The $53 million contract with Charm is different because it is exponentially larger than previous agreements, and because it's the first offtake agreement Frontier has inked, which is a legally binding contract paid out as the tons of carbon removal are delivered and sequestered. The 112,000 tons of carbon dioxide that Charm will remove is more than ten times the total quantity of carbon dioxide that has been removed so far with human techniques. It has already removed 6,160 tons.
Frontier picked Charm as its first large-scale carbon removal company because of Charm's ability to deliver results.
"The field over the past couple of years has grown pretty quickly and is getting a lot of attention, but ultimately, carbon removal really still is in its infancy," Nan Ransohoff, the head of Frontier, told CNBC. "Charm went from concept to delivering thousands of tons in effectively less than three years. I hope that we see many more carbon removal companies with this trajectory."
While Charm's progress is a positive step, it's all still a metaphorical drop in the bucket. In 2022, carbon dioxide emissions related to generating energy were north of 36.8 gigatons (one gigaton is equal to a billion tons), according to a March report from the International Energy Agency. Limiting warming to 1.5 degrees Celsius, the target established by the Paris Climate Agreement, will require removing 6 gigatons of carbon dioxide per year by 2050, according to a 2022 McKinsey report, siting the UN Intergovernmental Panel on Climate Change.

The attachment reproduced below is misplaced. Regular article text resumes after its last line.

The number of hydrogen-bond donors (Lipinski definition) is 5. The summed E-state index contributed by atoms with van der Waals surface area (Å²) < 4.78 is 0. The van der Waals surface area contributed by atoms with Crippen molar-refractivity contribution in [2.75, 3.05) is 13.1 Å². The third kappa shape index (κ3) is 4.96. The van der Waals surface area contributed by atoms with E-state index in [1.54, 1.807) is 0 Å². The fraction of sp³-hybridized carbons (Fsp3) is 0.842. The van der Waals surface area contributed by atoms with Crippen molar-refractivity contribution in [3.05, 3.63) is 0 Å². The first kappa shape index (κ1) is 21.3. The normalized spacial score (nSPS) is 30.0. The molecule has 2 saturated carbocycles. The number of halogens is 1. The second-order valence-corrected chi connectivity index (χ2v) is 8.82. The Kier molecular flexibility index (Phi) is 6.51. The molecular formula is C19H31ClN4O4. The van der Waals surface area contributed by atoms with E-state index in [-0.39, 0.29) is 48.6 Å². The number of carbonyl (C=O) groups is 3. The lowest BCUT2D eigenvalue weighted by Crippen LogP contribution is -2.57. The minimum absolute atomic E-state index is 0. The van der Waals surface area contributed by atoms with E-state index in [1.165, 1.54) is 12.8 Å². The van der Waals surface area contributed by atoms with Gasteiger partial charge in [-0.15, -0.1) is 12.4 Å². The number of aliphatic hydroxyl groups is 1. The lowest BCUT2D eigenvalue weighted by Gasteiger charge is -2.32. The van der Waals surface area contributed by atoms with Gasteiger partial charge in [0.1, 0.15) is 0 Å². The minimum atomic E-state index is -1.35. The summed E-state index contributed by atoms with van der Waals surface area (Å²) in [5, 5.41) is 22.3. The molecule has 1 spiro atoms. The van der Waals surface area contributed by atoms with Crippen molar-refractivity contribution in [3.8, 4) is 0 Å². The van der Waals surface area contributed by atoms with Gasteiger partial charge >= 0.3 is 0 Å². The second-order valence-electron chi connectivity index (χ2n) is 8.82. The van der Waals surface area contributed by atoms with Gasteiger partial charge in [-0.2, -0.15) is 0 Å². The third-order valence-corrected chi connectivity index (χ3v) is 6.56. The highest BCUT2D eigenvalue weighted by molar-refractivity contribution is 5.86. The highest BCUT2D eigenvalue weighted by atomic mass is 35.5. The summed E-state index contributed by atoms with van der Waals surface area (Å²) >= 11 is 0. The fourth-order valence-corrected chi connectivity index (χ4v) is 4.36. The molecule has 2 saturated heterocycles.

Charm CEO Peter Reinhardt, got interested in carbon removal technology first as a frustrated customer.
Reinhardt dropped out of the aerospace engineering program at Massachusetts Institute of Technology in 2011 to start Segment, a customer data platform. He grew the company to over 600 people and several hundred million in revenue before selling it to Twilio for $3.2 billion.